Eighteen-Month Impacts from the Kansas and Missouri Sites of the Enhanced Services for the Hard-to-Employ Demonstration and Evaluation Project

March, 2011

The report offers implementation and early impact findings from a random assignment evaluation of two Early Head Start programs that were enhanced with formalized services to proactively address parents’ employment, educational, and self-sufficiency needs.

February, 2011

The Youth Transition Demonstration, led by Mathematica Policy Research, MDRC, and TransCen, Inc., is developing and evaluating strategies to help youth with disabilities transition from school to work. While participants in the Erie County, NY, site were more likely to participate in self-sufficiency services, the program has had no impact on employment or school completion in its first year.

Findings from the Employment Retention and Advancement Project

January, 2011

This 12-page practitioner brief examines the work, education, and training patterns of single parents in the national Employment Retention and Advancement Project, which evaluated strategies to promote employment stability among low-income workers. The findings support other research in underscoring the importance of changing jobs and of access to “good” jobs as strategies to help low-wage workers advance.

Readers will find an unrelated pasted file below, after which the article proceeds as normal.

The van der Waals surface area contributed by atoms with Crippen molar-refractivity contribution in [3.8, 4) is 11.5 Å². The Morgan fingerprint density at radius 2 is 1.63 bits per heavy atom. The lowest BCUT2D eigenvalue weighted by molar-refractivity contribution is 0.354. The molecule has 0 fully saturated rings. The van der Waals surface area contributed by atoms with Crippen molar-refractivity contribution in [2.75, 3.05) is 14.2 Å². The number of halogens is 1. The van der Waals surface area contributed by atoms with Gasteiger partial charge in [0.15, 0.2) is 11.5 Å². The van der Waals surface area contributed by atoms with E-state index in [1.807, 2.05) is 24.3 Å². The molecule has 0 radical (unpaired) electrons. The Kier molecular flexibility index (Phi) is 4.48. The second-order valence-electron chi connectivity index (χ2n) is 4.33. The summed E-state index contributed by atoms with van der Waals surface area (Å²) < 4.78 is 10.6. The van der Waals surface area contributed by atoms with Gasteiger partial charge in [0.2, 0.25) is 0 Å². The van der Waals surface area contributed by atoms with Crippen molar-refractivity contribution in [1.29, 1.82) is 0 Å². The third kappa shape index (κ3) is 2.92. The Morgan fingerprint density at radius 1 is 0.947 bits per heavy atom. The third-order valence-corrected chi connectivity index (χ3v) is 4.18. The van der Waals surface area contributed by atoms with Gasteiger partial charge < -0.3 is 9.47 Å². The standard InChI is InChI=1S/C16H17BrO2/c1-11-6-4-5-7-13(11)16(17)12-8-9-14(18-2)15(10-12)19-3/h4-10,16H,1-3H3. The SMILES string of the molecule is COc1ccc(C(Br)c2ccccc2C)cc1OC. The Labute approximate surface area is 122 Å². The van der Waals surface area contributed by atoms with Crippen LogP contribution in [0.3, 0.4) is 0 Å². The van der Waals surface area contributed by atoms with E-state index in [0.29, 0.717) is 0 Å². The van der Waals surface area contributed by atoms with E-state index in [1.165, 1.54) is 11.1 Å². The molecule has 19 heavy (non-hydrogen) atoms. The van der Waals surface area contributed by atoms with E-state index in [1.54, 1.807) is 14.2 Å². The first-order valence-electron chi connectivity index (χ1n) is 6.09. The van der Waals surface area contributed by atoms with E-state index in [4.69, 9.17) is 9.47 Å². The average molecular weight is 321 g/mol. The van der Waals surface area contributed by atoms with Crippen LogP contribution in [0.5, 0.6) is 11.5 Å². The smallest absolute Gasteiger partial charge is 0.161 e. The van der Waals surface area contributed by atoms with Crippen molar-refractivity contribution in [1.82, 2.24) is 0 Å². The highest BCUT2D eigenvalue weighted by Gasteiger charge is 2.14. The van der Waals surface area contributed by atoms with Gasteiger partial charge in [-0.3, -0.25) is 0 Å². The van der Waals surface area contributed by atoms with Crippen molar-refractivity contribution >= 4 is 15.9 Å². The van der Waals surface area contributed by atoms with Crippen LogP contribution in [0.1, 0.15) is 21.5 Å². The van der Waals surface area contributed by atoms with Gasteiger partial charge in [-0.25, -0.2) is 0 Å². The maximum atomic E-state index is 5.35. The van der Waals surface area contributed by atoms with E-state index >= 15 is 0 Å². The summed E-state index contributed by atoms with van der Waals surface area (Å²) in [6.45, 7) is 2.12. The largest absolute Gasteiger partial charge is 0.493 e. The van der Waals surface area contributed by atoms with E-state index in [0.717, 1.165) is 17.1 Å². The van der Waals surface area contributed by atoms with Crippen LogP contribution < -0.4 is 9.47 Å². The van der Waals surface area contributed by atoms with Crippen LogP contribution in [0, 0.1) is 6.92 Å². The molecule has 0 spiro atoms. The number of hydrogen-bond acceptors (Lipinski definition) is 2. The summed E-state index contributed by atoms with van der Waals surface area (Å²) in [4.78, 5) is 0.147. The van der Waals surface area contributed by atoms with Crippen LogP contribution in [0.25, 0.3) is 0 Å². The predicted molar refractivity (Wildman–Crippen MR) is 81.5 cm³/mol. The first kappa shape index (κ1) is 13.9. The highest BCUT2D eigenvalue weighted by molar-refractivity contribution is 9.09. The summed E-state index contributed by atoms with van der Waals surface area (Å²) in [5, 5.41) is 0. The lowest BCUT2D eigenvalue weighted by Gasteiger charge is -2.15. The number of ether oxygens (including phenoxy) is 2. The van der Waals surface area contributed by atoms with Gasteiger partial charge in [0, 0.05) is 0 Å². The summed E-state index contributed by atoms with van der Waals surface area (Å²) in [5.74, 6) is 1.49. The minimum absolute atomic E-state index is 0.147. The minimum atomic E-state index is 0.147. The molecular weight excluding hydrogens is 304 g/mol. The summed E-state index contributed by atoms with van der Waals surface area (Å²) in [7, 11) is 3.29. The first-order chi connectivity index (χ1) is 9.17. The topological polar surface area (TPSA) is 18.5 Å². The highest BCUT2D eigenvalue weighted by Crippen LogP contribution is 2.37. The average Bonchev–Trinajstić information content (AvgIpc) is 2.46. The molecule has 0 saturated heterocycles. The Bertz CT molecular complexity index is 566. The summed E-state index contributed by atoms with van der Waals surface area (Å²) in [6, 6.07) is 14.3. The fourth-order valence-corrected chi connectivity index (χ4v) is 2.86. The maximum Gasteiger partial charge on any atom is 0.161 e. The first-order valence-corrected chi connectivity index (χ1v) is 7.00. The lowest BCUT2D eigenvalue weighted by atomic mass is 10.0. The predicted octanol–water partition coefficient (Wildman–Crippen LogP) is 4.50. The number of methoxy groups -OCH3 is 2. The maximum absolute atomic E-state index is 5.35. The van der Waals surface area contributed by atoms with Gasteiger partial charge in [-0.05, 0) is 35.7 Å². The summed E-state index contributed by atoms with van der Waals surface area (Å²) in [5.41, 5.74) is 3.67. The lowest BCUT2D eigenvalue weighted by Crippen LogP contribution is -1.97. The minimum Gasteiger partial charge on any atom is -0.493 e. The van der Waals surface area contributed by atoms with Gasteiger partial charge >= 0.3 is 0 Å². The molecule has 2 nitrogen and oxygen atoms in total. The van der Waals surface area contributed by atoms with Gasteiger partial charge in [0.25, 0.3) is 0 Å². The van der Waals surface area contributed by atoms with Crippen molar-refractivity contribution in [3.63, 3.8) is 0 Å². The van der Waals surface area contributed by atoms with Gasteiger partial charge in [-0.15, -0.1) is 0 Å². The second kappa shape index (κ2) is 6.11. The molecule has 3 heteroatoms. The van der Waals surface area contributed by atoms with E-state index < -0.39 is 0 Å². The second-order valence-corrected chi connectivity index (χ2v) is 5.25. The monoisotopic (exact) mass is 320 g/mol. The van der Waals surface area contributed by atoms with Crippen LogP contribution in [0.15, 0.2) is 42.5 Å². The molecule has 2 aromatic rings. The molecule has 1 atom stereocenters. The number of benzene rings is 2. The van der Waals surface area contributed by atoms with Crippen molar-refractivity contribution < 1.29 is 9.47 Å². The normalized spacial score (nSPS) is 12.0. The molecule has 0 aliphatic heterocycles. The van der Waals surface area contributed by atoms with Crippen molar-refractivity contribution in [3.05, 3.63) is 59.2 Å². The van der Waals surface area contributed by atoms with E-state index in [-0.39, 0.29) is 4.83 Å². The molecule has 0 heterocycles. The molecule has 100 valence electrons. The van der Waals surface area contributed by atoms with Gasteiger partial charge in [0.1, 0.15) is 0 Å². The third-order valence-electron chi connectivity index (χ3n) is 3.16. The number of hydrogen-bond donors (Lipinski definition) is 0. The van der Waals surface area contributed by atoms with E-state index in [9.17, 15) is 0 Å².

Telephone Care Management for Medicaid Recipients with Depression, Eighteen Months After Random Assignment

November, 2010

A telephonic care management program increased the use of mental health services by Medicaid recipients with depression, although that effect faded over time. The program did not reduce depression on average, but it did reduce the number of people who suffered from very severe depression.

November, 2010

This report from the national Employment Retention and Advancement Project examines the 27,000 single parents who participated in the studied programs to understand the characteristics of those who successfully advanced in the labor market.